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Walter Lightfoot

Walter was the younger son of William and Sarah Jane (nee Milsom) Lightfoot who were married in the Malton area in the third quarter of 1882, and was born on 23rd April 1891 when his family was resident at Pauls Row, Greengate, New Malton.

Sarah Jane died in the second quarter of 1900 aged 34 and by 1901 the family were living at 8, Stephens Yard, Newbiggin, Malton.


1901  Census– resident at 8, Stephens Yard, Newbiggin, Malton

 LIGHTFOOT, William, Head, Widower, M, 39, Agricultural Labourer, Old Malton Yorkshire,
LIGHTFOOT, Dasey, Daughter, Single, F, 15, House Keeper, Malton Yorkshire,
LIGHTFOOT, Herbert, Son, Single, M, 12, , Malton Yorkshire,
LIGHTFOOT, Walter, Son, Single, M, 9, , Malton Yorkshire,
LIGHTFOOT, Esther, Daughter, Single, F, 7, , Malton Yorkshire,
LIGHTFOOT, Hilda, Daughter, Single, F, 1, , Malton Yorkshire,

Before Walter joined the Navy, he was working as a town labourer, but on 29th July 1910 he joined the shore establishment Victory 1 at Portsmouth as an Ordinary Seaman.  In September he joined HMS Illustrious, a Majestic-class battleship, by that time thoroughly obsolete and serving with the Home Fleet.

In January 1911 he transferred to HMS Neptune a much newer dreadnought battleship which was the flagship of the Home Fleet. By the time of the census in 1911 William had moved to Old Malton, living at 3 Pit Houses with two daughters, a granddaughter and lodgers while Walter was on shore leave at the Royal Sailors’ Rest, Portsmouth.

1911 Census – resident at Royal Sailors’ Rest, 172 -174 Commercial Road Portsmouth
LIGHTFOOT, Walter, , Single, M, 19, O Seaman, Yorks Malton

In October 1912 he was promoted to Able Seaman and left Neptune in January 1913 to join HMS Vindictive, an elderly Arrogant-class cruiser functioning as a tender for the training establishment HMS Vernon.

After just over a year with Vindictive he joined the Acasta-class destroyer HMS Lynx in February 1914. HMS Lynx was part of the response to the German bombardment of Scarborough on 16 December 1914. At 05:15 she sighted the German destroyer SMS V155, and summoned her destroyer squadron to investigate. The brief skirmish took place with a force of German destroyers and cruisers, and Lynx was hit several times by German shells. She sustained minor damage to a propeller, and had one man wounded.

Lynx left Cromarty with two half-divisions of the Fourth Destroyer Flotilla on 15 December 1914 and she encountered a German destroyer. Lynx was hit by gunfire as she gave chase and her forward magazine was flooded. Her steering gear jammed and the rest of the force made the error of following her, thus ending the pursuit.

 At 0600 on 9th August 1915, HMS Lynx was on patrol on the Moray Firth, when she struck a mine and exploded, with the loss of all but 26 of her crew, including Walter.

HMS Lynx was one of the Grand Fleet destroyers on patrol in the Moray Firth on the night of 8-9 August 1915. An enemy minefield was known to exist, but its exact extent was not accurately known. Three destroyers normally patrolled together, but HMS Midge was the only other destroyer on the patrol line with Lynx at the time. The torpedo boat destroyer, HMS Osprey had been sent to deliver orders to the minesweeping trawlers, and she arrived later.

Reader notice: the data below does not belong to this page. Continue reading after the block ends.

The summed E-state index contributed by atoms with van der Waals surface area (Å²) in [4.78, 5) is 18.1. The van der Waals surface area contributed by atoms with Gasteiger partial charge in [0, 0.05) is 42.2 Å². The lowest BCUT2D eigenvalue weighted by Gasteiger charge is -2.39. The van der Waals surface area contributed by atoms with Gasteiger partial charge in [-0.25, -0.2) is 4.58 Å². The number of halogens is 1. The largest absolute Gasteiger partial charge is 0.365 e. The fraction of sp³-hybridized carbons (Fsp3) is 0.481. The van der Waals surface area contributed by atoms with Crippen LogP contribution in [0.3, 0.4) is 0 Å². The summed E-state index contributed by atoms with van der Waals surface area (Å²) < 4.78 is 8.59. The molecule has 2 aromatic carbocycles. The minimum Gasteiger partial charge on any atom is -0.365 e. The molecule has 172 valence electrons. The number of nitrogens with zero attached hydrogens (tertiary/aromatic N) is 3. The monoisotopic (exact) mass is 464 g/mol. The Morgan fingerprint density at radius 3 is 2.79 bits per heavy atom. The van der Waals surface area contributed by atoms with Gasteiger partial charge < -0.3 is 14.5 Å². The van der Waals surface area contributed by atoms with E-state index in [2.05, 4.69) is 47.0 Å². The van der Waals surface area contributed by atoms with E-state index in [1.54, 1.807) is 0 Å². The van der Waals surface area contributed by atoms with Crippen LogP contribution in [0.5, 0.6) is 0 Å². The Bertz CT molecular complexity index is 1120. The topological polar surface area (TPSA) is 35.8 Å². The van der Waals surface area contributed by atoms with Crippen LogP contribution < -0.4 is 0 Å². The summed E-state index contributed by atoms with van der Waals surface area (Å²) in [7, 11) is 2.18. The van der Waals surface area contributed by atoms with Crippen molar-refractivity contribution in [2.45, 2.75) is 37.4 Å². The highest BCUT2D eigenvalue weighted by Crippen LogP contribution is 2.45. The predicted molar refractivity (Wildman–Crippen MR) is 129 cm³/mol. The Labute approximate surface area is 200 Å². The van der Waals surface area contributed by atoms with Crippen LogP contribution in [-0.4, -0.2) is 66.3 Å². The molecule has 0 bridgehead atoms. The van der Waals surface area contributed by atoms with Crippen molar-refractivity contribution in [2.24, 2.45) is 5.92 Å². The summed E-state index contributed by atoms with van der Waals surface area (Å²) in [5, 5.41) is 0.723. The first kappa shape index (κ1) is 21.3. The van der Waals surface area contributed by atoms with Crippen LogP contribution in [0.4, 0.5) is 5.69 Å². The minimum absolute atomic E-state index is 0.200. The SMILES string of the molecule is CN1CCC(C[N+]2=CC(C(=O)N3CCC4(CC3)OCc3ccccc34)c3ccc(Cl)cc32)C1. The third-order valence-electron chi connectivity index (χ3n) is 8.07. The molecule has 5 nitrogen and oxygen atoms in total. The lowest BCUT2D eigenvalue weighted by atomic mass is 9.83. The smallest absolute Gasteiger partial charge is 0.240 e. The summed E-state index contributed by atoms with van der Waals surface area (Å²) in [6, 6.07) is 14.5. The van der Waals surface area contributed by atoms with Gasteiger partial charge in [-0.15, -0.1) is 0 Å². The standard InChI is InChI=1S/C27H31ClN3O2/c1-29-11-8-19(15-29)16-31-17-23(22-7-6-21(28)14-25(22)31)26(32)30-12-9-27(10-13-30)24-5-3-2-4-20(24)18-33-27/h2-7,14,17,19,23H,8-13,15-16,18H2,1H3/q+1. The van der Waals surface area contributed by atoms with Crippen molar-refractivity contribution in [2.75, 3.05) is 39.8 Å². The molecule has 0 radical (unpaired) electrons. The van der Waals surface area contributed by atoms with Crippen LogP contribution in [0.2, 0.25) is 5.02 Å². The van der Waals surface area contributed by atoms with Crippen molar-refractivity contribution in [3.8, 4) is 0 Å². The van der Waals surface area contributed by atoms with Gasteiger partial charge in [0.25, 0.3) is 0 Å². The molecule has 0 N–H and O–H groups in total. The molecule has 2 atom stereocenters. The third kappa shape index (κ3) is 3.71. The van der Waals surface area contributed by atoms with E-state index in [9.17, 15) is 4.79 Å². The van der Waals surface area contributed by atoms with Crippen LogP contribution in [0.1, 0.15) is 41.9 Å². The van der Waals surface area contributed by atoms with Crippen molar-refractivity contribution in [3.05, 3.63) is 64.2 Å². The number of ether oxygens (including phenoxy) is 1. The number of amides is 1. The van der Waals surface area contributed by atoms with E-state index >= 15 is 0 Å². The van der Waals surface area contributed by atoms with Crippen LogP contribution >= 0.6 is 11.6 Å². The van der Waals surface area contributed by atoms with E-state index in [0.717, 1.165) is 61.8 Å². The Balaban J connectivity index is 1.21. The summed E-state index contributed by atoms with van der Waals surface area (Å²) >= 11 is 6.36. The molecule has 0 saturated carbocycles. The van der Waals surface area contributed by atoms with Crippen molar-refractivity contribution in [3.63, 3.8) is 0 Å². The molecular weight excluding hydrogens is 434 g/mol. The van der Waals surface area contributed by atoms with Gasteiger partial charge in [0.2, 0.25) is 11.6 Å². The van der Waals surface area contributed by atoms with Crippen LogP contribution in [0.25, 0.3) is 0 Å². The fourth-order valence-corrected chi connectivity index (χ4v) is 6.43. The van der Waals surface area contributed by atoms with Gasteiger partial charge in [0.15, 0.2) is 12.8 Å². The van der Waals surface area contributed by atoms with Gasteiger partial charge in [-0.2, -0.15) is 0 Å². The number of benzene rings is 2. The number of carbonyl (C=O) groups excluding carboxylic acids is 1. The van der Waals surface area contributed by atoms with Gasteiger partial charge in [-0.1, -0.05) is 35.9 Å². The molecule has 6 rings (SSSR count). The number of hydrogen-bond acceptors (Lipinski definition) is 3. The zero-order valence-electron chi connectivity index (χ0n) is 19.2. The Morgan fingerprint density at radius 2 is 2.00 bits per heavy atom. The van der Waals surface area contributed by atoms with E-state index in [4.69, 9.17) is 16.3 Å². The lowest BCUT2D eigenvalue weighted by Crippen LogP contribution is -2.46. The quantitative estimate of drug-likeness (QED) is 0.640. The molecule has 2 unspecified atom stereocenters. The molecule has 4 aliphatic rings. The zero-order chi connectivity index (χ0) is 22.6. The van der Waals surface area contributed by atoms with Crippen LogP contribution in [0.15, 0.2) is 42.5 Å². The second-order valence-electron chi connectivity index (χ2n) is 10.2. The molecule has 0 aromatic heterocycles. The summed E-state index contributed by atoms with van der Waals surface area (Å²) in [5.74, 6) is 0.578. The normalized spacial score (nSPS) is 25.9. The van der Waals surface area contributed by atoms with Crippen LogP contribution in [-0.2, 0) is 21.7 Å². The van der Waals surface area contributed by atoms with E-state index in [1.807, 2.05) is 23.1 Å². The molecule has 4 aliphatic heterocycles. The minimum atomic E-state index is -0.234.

At 10.40 pm on 8 August, Lynx received a message that was sent to all of the destroyers on outer patrol in the Moray Firth, ordering them to keep at least five miles to the eastward of the N-R line (Noss Head to Rosehearty), and well clear of the minefield. She struck a mine and sank at 06.10hrs on 9 August. The mine had been laid by the German raider Meteor.  Her Captain, Cdr.J.Cole was lost with 73 of his crew. There were only 26 survivors.

At the time Lynx was blown up there was no information that the minefield extended north of latitude 58°, but Lynx had been warned by HMS Faulknor that it was feared the minefield extended across the Firth.

A signal made at 12.30pm on 8 August only directed Lynx to pass north of latitude 58°. She was sunk in latitude 5808N. There was no evidence to show the exact position at the time of striking the mine, but survivors were picked up by the SS Vulcano about 8.30am in 580700N, 023830W.

The Midge had correctly interpreted the order to keep well outside the N-R line, but the Court took the view that it would be wrong to censure the late commanding officer of Lynx for not having taken the same view, and that recent sweeping had shown mines were laid eight miles outside the N-R line.

The explosion apparently occurred in front of No.1 boiler room, wrecking and severing the fore part of the ship, as far aft as No.1 boiler room. A second violent explosion also occurred in the vicinity of No.1 boiler room, between 5 and 10 minutes after the first explosion. The Court of Enquiry was of the opinion that this was caused by the after part of the ship drifting against a second mine.

The wreck constitutes a war grave and its exact location is unknown.

Walter was among those who lost their lives on 9th August 1915. He is commemorated on the Portsmouth Naval Memorial as well as both the Old Malton War Memorials.